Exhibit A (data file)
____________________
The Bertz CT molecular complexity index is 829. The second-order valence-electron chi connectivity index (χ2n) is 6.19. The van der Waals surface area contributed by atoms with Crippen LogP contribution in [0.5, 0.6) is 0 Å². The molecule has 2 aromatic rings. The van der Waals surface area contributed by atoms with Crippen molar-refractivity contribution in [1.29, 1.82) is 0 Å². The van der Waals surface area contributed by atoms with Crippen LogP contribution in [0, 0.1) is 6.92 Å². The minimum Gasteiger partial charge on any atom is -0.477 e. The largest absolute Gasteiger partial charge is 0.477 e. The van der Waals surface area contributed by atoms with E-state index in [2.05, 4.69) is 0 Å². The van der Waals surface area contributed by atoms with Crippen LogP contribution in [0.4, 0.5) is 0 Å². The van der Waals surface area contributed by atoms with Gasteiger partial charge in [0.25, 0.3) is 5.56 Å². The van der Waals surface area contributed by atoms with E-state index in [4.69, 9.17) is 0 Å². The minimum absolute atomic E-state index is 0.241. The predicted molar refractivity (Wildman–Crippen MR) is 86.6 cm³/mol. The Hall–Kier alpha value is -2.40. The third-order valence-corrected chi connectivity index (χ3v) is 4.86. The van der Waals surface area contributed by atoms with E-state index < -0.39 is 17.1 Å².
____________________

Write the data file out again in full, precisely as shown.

The Bertz CT molecular complexity index is 829. The second-order valence-electron chi connectivity index (χ2n) is 6.19. The van der Waals surface area contributed by atoms with Crippen LogP contribution in [0.5, 0.6) is 0 Å². The molecule has 2 aromatic rings. The van der Waals surface area contributed by atoms with Crippen molar-refractivity contribution in [1.29, 1.82) is 0 Å². The van der Waals surface area contributed by atoms with Crippen LogP contribution in [0, 0.1) is 6.92 Å². The minimum Gasteiger partial charge on any atom is -0.477 e. The largest absolute Gasteiger partial charge is 0.477 e. The van der Waals surface area contributed by atoms with E-state index in [2.05, 4.69) is 0 Å². The van der Waals surface area contributed by atoms with Crippen LogP contribution in [0.4, 0.5) is 0 Å². The van der Waals surface area contributed by atoms with Gasteiger partial charge in [0.25, 0.3) is 5.56 Å². The van der Waals surface area contributed by atoms with E-state index in [4.69, 9.17) is 0 Å². The minimum absolute atomic E-state index is 0.241. The predicted molar refractivity (Wildman–Crippen MR) is 86.6 cm³/mol. The Hall–Kier alpha value is -2.40. The third-order valence-corrected chi connectivity index (χ3v) is 4.86. The van der Waals surface area contributed by atoms with E-state index < -0.39 is 17.1 Å².